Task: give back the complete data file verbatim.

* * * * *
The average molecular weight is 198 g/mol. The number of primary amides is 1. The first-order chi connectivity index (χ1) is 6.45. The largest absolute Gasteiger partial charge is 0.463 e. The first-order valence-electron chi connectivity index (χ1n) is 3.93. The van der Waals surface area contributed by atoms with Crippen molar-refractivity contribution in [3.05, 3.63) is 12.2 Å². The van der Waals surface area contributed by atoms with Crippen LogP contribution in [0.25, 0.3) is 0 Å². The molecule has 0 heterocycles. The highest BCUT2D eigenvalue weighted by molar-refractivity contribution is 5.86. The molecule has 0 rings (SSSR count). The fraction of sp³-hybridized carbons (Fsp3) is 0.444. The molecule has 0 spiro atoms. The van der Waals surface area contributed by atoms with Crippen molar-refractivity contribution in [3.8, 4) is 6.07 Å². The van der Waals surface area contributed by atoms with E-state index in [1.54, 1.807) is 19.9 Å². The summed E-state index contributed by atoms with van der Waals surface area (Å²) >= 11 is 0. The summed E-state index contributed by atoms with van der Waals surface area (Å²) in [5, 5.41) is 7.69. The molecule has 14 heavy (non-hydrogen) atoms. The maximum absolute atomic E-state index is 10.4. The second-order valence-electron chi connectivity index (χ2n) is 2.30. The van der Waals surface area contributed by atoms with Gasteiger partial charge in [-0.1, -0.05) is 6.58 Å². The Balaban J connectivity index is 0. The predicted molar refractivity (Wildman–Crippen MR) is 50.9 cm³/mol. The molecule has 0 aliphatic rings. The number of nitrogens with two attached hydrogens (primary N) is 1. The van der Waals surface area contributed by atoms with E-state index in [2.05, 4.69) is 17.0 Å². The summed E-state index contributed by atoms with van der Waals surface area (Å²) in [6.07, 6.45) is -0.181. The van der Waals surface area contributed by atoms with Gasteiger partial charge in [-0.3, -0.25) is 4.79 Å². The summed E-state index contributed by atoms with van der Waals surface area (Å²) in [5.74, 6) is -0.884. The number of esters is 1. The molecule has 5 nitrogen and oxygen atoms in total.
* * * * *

The average molecular weight is 198 g/mol. The number of primary amides is 1. The first-order chi connectivity index (χ1) is 6.45. The largest absolute Gasteiger partial charge is 0.463 e. The first-order valence-electron chi connectivity index (χ1n) is 3.93. The van der Waals surface area contributed by atoms with Crippen molar-refractivity contribution in [3.05, 3.63) is 12.2 Å². The van der Waals surface area contributed by atoms with Crippen LogP contribution in [0.25, 0.3) is 0 Å². The molecule has 0 heterocycles. The highest BCUT2D eigenvalue weighted by molar-refractivity contribution is 5.86. The molecule has 0 rings (SSSR count). The fraction of sp³-hybridized carbons (Fsp3) is 0.444. The molecule has 0 spiro atoms. The van der Waals surface area contributed by atoms with Crippen molar-refractivity contribution in [3.8, 4) is 6.07 Å². The van der Waals surface area contributed by atoms with E-state index in [1.54, 1.807) is 19.9 Å². The summed E-state index contributed by atoms with van der Waals surface area (Å²) >= 11 is 0. The summed E-state index contributed by atoms with van der Waals surface area (Å²) in [5, 5.41) is 7.69. The molecule has 14 heavy (non-hydrogen) atoms. The maximum absolute atomic E-state index is 10.4. The second-order valence-electron chi connectivity index (χ2n) is 2.30. The van der Waals surface area contributed by atoms with Gasteiger partial charge in [-0.1, -0.05) is 6.58 Å². The Balaban J connectivity index is 0. The predicted molar refractivity (Wildman–Crippen MR) is 50.9 cm³/mol. The molecule has 0 aliphatic rings. The number of nitrogens with two attached hydrogens (primary N) is 1. The van der Waals surface area contributed by atoms with E-state index in [2.05, 4.69) is 17.0 Å². The summed E-state index contributed by atoms with van der Waals surface area (Å²) in [6.07, 6.45) is -0.181. The van der Waals surface area contributed by atoms with Gasteiger partial charge in [-0.3, -0.25) is 4.79 Å². The summed E-state index contributed by atoms with van der Waals surface area (Å²) in [5.74, 6) is -0.884. The number of esters is 1. The molecule has 5 nitrogen and oxygen atoms in total.